Conclusions:
The human irritation threshold for 1-octene was only exceeded at 10,400 and at 18,000 mg/m3.

Executive summary:

In a primary eye irritation study 16 human volunteers (7 male; 9 female) were exposed to vapors of 1-octene at concentrations of 0; 6000; 10,400; and 18,000 mg/m3. Each volunteer was subjected to three constant exposures (Runs 1, 2, and 3) once a week for five consecutive weeks with the first and third run lasting 15 minutes and the second run lasting 60 minutes. The untreated eyes of each person were exposed to increasing concentrations of carbon dioxide (runs 1 and 3) or air (run 2) through the exposure period. A visual analog rating scale (VAS) was used to estimate the average percentage of irritation intensity in the exposed subjects.   The authors reported that during run 2, the threshold for irritation was clearly exceeded at the two highest concentrations of 1-octene, whereas at the lower concentration, there was a slight increase in perceived eye irritation intensity. Based on these results, the authors concluded that the threshold for irritation in the exposed human subjects was clearly exceeded at 10,400 and 18,000 mg/m3.  

This study received a Klimisch score of 2 and is classified as reliable with restrictions because there are no statements indicating if the study was conducted according to GLPs or other acceptable guidelines.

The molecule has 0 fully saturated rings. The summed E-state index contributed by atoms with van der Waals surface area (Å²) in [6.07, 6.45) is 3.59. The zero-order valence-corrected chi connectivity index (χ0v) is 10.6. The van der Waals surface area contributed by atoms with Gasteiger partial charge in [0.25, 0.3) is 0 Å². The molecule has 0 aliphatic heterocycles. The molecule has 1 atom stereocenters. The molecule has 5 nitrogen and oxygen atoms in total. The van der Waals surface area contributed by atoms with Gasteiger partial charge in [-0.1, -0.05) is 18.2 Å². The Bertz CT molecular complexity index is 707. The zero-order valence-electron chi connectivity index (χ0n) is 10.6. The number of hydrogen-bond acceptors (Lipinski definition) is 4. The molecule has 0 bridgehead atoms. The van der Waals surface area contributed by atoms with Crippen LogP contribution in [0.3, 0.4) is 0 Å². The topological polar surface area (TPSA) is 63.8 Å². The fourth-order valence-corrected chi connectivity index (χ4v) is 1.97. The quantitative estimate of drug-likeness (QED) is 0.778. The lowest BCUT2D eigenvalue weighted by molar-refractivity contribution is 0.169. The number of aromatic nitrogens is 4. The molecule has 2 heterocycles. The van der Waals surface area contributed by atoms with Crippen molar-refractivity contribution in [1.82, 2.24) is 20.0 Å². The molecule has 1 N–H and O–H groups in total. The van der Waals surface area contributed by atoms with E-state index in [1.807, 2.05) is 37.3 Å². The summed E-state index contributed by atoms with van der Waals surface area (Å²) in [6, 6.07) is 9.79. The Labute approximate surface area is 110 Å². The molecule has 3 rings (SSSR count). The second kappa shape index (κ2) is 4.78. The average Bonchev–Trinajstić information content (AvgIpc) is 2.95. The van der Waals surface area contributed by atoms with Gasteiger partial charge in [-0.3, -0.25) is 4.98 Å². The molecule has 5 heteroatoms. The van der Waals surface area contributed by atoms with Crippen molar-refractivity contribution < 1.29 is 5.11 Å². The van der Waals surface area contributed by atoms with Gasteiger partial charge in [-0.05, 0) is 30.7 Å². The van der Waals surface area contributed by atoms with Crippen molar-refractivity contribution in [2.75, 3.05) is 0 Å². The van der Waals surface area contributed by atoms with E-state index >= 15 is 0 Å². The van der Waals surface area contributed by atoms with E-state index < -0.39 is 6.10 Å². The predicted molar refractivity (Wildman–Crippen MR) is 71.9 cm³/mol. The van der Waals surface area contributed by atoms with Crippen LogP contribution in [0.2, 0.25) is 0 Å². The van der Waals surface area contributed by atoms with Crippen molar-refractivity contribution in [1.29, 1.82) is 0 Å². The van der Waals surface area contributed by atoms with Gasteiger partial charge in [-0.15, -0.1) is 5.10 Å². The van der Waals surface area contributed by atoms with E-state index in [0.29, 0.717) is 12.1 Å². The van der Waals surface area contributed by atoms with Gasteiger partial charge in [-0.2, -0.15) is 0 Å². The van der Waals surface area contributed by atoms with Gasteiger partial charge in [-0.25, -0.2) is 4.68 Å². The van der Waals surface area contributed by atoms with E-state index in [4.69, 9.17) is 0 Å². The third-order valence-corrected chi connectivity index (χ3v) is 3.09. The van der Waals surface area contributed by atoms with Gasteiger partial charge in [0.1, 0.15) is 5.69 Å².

This study was selected as a supporting study because it received a lower Klimisch score than the selected key study; however, this study contains relevant and useful data, allowing it to qualify as a supporting study.

 

Data source

Reference
Reference Type:
publication
Title:
Unnamed
Year:
1999

Materials and methods

Study type:
study with volunteers
Endpoint addressed:
eye irritation
Test guideline
Qualifier:
no guideline available
Principles of method if other than guideline:
This study was conducted in humans, not animals, so there are no applicable regulatory guidelines.
GLP compliance:
not specified

Test material

Reference
Name:
Unnamed
Type:
Constituent
Type:
Constituent
Details on test material:
- Name of test material (as cited in study report): 1-Octene
- Substance type: C8 alpha olefin

Method

Type of population:
general
Subjects:
16 human subjects (7 male, 9 female)
Ethical approval:
confirmed and informed consent free of coercion received
Route of exposure:
ocular
Reason of exposure:
intentional
Details on exposure: